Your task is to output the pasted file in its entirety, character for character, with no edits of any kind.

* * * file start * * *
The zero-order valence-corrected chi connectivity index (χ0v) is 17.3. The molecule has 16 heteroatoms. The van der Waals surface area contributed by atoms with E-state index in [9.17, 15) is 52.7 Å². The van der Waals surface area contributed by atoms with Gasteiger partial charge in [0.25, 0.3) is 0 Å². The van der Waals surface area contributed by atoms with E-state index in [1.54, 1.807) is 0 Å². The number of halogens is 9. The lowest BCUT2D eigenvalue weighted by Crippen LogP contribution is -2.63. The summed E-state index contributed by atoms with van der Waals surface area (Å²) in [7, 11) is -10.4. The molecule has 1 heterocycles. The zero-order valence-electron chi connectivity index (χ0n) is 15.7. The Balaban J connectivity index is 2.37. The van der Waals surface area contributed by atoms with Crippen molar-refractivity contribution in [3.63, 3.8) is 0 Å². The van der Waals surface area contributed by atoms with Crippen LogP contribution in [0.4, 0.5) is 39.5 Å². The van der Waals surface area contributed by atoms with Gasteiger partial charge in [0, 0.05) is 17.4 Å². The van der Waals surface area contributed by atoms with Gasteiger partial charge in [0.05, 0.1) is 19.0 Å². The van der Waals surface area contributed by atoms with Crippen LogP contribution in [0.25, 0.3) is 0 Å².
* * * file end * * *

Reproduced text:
The zero-order valence-corrected chi connectivity index (χ0v) is 17.3. The molecule has 16 heteroatoms. The van der Waals surface area contributed by atoms with E-state index in [9.17, 15) is 52.7 Å². The van der Waals surface area contributed by atoms with Gasteiger partial charge in [0.25, 0.3) is 0 Å². The van der Waals surface area contributed by atoms with E-state index in [1.54, 1.807) is 0 Å². The number of halogens is 9. The lowest BCUT2D eigenvalue weighted by Crippen LogP contribution is -2.63. The summed E-state index contributed by atoms with van der Waals surface area (Å²) in [7, 11) is -10.4. The molecule has 1 heterocycles. The zero-order valence-electron chi connectivity index (χ0n) is 15.7. The Balaban J connectivity index is 2.37. The van der Waals surface area contributed by atoms with Crippen molar-refractivity contribution in [3.63, 3.8) is 0 Å². The van der Waals surface area contributed by atoms with Crippen LogP contribution in [0.4, 0.5) is 39.5 Å². The van der Waals surface area contributed by atoms with Gasteiger partial charge in [0, 0.05) is 17.4 Å². The van der Waals surface area contributed by atoms with Gasteiger partial charge in [0.05, 0.1) is 19.0 Å². The van der Waals surface area contributed by atoms with Crippen LogP contribution in [0.25, 0.3) is 0 Å².